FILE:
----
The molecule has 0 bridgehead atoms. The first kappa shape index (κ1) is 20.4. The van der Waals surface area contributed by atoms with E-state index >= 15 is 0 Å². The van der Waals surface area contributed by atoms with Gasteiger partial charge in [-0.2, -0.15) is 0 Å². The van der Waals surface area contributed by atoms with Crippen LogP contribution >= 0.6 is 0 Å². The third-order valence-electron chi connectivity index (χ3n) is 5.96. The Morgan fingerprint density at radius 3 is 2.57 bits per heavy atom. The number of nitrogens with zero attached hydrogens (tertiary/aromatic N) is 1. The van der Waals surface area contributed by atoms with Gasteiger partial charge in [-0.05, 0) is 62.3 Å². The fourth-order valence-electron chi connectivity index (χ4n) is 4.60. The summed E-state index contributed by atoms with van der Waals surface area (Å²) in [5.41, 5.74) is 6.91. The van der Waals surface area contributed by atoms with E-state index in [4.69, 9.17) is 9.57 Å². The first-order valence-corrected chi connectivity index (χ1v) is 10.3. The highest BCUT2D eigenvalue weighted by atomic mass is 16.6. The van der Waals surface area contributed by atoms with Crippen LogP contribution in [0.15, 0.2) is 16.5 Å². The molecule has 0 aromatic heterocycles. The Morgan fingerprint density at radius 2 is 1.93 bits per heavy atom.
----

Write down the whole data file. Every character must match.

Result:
The molecule has 0 bridgehead atoms. The first kappa shape index (κ1) is 20.4. The van der Waals surface area contributed by atoms with E-state index >= 15 is 0 Å². The van der Waals surface area contributed by atoms with Gasteiger partial charge in [-0.2, -0.15) is 0 Å². The van der Waals surface area contributed by atoms with Crippen LogP contribution >= 0.6 is 0 Å². The third-order valence-electron chi connectivity index (χ3n) is 5.96. The Morgan fingerprint density at radius 3 is 2.57 bits per heavy atom. The number of nitrogens with zero attached hydrogens (tertiary/aromatic N) is 1. The van der Waals surface area contributed by atoms with Gasteiger partial charge in [-0.05, 0) is 62.3 Å². The fourth-order valence-electron chi connectivity index (χ4n) is 4.60. The summed E-state index contributed by atoms with van der Waals surface area (Å²) in [5.41, 5.74) is 6.91. The van der Waals surface area contributed by atoms with E-state index in [4.69, 9.17) is 9.57 Å². The first-order valence-corrected chi connectivity index (χ1v) is 10.3. The highest BCUT2D eigenvalue weighted by atomic mass is 16.6. The van der Waals surface area contributed by atoms with Crippen LogP contribution in [0.15, 0.2) is 16.5 Å². The molecule has 0 aromatic heterocycles. The Morgan fingerprint density at radius 2 is 1.93 bits per heavy atom.